…. Societies. Across the globe, there are simply thousands of family history, local history, genealogical societies…. call them what you will. They are often charitable (or not-for-profit) and enable members to gain from shared knowledge and often numerous other society benefits. Large groups often own libraries, sponsor seminars and conferences, publish journals and have discount arrangements with commercial vendors. Some organisations concentrate on a specific niche such as local history of a particular place, family history of a particular geographical area, or study of a particular surname.
To talk about all of the societies across the globe would be absolutely impossible. So, I have chosen three to give you a feel for some of the groups you might wish to be involved with, starting with the oldest. In 1976, Devon Family History Society was founded to promote the study of genealogy and history, especially of Devon families and places, and to educate the public through advice and instruction. Thirty-seven years on, the Society is one of the largest in the UK with over 4,500 members. Run entirely by volunteers, the Society has completed an astonishing number of projects with many more underway.
Conceived in 1978 and formed in 1979, the Guild of One-Name Studies brings together those with an interest in one-name studies and other forms of surname study. Many members register a particular surname and coordinate worldwide research on the name and its variant spellings. Only one person can register a specific surname, though Guild membership is open to all individuals with an interest in surname studies. Celebrating the organisation’s thirty fifth anniversary in 2014, the Annual General Meeting and Conference is being held at Ashford International Hotel and is open to members and non-members (apart from the AGM, of course, which is just for members).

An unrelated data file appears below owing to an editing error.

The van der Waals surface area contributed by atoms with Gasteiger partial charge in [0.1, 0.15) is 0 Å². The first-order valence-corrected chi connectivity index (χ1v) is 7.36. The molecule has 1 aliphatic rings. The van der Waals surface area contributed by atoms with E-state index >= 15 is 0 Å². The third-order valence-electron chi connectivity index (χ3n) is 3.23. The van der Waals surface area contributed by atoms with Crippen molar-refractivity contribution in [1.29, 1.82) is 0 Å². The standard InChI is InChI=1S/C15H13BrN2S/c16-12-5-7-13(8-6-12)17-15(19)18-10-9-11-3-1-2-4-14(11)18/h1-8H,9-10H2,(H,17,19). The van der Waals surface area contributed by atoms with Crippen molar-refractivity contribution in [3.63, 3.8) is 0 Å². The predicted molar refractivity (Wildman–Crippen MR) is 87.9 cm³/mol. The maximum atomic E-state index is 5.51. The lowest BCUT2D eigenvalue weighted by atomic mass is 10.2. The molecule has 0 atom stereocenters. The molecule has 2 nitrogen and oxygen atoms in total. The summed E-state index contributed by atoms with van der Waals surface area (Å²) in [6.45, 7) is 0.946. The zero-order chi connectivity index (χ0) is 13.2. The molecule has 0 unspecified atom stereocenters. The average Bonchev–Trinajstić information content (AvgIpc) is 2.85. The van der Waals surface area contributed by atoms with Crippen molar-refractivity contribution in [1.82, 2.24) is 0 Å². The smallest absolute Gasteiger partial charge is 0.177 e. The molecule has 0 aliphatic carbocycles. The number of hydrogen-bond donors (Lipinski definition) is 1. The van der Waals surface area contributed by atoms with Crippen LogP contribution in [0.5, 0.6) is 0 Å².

A more recent addition to the global not-for-profit societies is the Society for One-Place Studies, founded in 2013 by six dedicated family and local historians from three continents. The Society is run by volunteers in order to advance the education of the public in one-place studies. Information and further advice is available to all, though members have access to a wide range of enhanced benefits.
The Society welcomes members from around the world with an interest in one particular place, whether it is a street, village, hamlet or town. Registering a study area (or areas) is optional, though recommended if members are active in their research. Take a look at the Studies page to see where the active one-place studies are being undertaken.
There are excellent pages online which list family history and genealogical societies in the UK and Ireland, providing links to the various organisations and Local History Online which links to the websites of 654 local history and related societies, with contact details for a further 561 societies.
So much on offer at the touch of a button – but more importantly, so much active research going on out there. Do you want to be a part of it? Delve deeper into the available societies and organisations …. and join if they are of interest in your studies!